China-North Korea trade up 14.3 per cent in first half to US$1.25 billion
- Observers say leaders’ meeting in June signalled trade was getting back on track, and warmer ties between allies may strengthen Beijing’s hand in talks with US
China’s trade with North Korea recovered in the first half of this year after a sharp fall in 2018, Beijing said on Tuesday.
The announcement comes as ties between the countries improve, with Chinese President Xi Jinping making his first state visit to Pyongyang last month.
Total trade with North Korea reached US$1.25 billion between January and June, up 14.3 per cent compared to the same period a year earlier, Ministry of Commerce figures showed.
Exports to North Korea amounted to US$1.14 billion – a rise of 15.5 per cent – while imports rose 3.2 per cent to US$110 million.
China remains North Korea’s sole military ally and biggest trading partner. Trade in 2018 was worth US$2.7 billion, down 48.2 per cent year on year, the Seoul-funded Korea Trade-Investment Promotion Agency said last week.
North Korea’s trade with China fell sharply in 2018, taking its overall foreign trade to less than US$3 billion for the first time since North Korean leader Kim Jong-un took power in 2011.
Beijing supported United Nations sanctions against Pyongyang’s nuclear ambitions in 2017 and has said it will continue to do so.
Under those sanctions, imports from North Korea including seafood, iron and iron ore, were banned.
Many diplomatic observers said they expected business between China and North Korea to grow this year after Xi gave strong backing to Pyongyang during his first state visit to the isolated state.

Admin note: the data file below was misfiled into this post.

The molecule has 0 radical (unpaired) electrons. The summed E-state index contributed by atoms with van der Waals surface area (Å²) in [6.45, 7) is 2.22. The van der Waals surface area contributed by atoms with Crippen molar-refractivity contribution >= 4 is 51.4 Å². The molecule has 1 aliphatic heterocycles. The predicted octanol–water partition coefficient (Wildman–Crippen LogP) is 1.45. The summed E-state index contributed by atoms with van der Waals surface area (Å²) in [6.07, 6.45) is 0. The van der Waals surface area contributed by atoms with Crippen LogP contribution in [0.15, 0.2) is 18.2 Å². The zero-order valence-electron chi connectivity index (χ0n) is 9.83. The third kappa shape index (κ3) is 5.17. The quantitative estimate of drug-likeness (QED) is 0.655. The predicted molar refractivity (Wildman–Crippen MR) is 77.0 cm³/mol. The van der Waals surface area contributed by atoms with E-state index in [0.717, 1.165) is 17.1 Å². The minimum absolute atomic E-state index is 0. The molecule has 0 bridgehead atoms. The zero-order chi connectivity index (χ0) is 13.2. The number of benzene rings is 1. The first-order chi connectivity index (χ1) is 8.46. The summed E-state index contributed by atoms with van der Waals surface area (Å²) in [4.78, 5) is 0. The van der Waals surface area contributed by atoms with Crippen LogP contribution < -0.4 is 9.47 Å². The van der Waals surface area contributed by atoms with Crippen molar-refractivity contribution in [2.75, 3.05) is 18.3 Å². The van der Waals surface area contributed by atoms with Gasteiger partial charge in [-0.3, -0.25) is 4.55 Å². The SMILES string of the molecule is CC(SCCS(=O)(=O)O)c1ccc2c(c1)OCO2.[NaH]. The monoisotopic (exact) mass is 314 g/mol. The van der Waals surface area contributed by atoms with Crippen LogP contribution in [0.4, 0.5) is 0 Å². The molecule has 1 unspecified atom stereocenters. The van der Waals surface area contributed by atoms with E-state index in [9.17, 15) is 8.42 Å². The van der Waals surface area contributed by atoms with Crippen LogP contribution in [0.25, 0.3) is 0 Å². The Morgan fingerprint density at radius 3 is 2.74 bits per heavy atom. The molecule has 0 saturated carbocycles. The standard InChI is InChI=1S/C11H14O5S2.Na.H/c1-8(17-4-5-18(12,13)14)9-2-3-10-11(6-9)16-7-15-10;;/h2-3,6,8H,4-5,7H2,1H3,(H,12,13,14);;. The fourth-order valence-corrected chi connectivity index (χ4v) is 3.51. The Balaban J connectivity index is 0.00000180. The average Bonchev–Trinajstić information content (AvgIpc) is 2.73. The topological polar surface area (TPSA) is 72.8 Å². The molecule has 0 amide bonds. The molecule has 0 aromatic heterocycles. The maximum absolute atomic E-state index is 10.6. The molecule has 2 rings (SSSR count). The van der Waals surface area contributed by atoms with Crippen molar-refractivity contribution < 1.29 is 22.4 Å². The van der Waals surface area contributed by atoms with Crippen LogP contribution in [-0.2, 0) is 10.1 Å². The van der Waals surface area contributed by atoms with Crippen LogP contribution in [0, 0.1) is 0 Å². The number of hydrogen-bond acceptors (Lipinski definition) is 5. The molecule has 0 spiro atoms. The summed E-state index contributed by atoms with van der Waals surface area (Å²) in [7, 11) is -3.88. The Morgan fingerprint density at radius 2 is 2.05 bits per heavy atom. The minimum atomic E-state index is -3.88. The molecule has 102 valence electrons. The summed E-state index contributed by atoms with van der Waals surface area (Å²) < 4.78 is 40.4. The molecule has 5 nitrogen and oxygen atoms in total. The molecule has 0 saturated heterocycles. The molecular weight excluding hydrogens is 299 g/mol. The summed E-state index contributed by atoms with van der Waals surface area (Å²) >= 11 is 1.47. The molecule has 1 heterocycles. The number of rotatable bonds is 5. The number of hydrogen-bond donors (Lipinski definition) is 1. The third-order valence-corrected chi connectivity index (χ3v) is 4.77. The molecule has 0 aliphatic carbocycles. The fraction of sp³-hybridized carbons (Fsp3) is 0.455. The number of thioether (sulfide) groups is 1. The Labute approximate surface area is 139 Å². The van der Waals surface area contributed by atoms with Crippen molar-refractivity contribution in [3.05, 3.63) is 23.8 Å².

This was a move that could shift the balance of power on the Korean peninsula and strengthen China’s hand during trade talks with the United States, they said.
At the G20 summit in Japan in June, Xi urged US President Donald Trump to show “flexibility” and act in a “timely” fashion to ease sanctions on North Korea, Chinese Foreign Minister Wang Yi said this month, revealing Beijing’s anticipation of greater economic engagement with Pyongyang.
But until the international community fully approved such measures, China would not risk violating UN sanctions, and trade volumes were not likely to improve significantly, analysts said.
Zhang Baohui, director of the Centre for Asian Pacific Studies at Lingnan University in Hong Kong, said China was “doing its work under the UN sanctions regime” but that North Korea might have the strength to work through its economic hardships.
“The country is always economically isolated from the rest of the world, and North Korean people are used to this situation. In fact, self-reliance has been their way of life for a very long time,” Zhang said.